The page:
Understanding Acid Reflux
If you have ever endured the burning sensation in your chest accompanied by the sudden appearance of fluid (that vaguely bears the taste of the food you had eaten) in your food pipe that makes you feel like throwing up, then you are not alone! You are part of a large community of co-sufferers, enduring the same suffering. Acid reflux is the common thread (read: ailment) that connects us all and sets our chests’ on fire. Some experience it as a once-in-a-while thing, while others bear with it regularly. But no matter the frequency of the suffering, it is an unpleasant experience that we all would want to avoid. So, let’s dive into the fiery pit of acid reflux and understand its causes, symptoms, and cures.
What Is Acid Reflux?
Our stomach is more than a simple muscular pouch, as it houses the digestive enzymes and acids, and initiates the process of protein and lipid digestion.
Hydrochloric acid is the primary stomach acid secreted by the cells (parietal cells) of the stomach. It is highly acidic and is responsible for maintaining the acidic pH of the stomach to facilitate digestion. Now, the stomach’s inner lining is resistant to the burning effects of hydrochloric acid (thanks to the mucus lining it). But, the trouble begins when this acid moves out of the stomach into the esophagus.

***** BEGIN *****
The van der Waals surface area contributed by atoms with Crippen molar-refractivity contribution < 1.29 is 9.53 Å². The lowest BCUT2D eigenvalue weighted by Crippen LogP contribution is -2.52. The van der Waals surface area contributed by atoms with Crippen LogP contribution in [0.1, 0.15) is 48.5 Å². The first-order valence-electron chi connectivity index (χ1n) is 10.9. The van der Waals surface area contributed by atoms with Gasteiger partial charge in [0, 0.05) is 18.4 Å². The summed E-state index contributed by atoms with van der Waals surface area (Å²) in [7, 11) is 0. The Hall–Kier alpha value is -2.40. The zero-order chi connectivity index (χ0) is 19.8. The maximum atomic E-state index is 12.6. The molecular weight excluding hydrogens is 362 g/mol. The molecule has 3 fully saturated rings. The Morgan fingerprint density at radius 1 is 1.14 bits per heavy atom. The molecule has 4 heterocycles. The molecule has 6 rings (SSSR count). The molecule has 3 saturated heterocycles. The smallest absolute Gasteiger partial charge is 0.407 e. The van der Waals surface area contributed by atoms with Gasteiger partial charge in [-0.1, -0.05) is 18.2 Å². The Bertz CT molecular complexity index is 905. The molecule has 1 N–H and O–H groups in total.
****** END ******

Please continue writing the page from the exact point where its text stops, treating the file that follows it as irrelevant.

Acid reflux is the condition in which the stomach acid (hydrochloric acid) moves out of the stomach and up into the esophagus, causing the familiar burning sensation and regurgitation. The throat and abdomen are separated by a muscular valve known as the esophageal sphincter, which allows a one-way entry of food from the esophagus into the stomach. It usually prevents the back-flow of stomach contents into the esophagus. But due to a variety of reasons (which we will be discussing in a wee bit), the esophageal sphincter might not function effectively, resulting in acid reflux.
Acid reflux is common, and most people suffer from it at least once or twice (at the minimum) during their life span. But, when it becomes a regular phenomenon, meaning more than twice a week, it attains the status of a disease and is termed gastroesophageal reflux disease (GERD). The severity of GERD depends on the extent of esophageal sphincter dysfunction, the amount of fluid brought up from the stomach and the saliva’s neutralizing efficiency.
According to a research survey conducted by the American College of Gastroenterology, around 60 million Americans suffer from acid reflux pangs once a month, and 15 million experience it daily. A recent study also showed that GERD affects about 18.1-27.8% of the North American population and 23% of the South American people. While it is common to experience acid reflux once in a while, the frequency and severity have increased over the decades and is linked to the obesity problem that has been on the rise in America. Obesity is a risk factor for acid reflux and is one of the primary causes of GERD. The high-fat diets of a majority of the American population and the sedentary lifestyles add fuel to the already burning fire of acid reflux.